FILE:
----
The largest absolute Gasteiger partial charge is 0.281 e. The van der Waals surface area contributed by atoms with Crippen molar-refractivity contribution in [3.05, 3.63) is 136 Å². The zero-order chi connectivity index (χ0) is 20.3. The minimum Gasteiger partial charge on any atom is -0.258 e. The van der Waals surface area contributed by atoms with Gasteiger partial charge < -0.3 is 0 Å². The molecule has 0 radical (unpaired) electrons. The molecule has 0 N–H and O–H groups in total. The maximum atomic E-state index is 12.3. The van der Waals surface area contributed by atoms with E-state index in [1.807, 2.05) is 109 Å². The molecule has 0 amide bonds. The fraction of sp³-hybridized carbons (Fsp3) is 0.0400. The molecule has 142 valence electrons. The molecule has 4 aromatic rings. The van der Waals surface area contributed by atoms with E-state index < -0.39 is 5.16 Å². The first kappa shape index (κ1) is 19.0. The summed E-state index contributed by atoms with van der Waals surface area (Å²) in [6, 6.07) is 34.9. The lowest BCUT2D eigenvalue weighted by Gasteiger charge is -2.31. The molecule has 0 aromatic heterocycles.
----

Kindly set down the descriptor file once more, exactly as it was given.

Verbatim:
The largest absolute Gasteiger partial charge is 0.281 e. The van der Waals surface area contributed by atoms with Crippen molar-refractivity contribution in [3.05, 3.63) is 136 Å². The zero-order chi connectivity index (χ0) is 20.3. The minimum Gasteiger partial charge on any atom is -0.258 e. The van der Waals surface area contributed by atoms with Gasteiger partial charge < -0.3 is 0 Å². The molecule has 0 radical (unpaired) electrons. The molecule has 0 N–H and O–H groups in total. The maximum atomic E-state index is 12.3. The van der Waals surface area contributed by atoms with E-state index in [1.807, 2.05) is 109 Å². The molecule has 0 amide bonds. The fraction of sp³-hybridized carbons (Fsp3) is 0.0400. The molecule has 142 valence electrons. The molecule has 4 aromatic rings. The van der Waals surface area contributed by atoms with E-state index < -0.39 is 5.16 Å². The first kappa shape index (κ1) is 19.0. The summed E-state index contributed by atoms with van der Waals surface area (Å²) in [6, 6.07) is 34.9. The lowest BCUT2D eigenvalue weighted by Gasteiger charge is -2.31. The molecule has 0 aromatic heterocycles.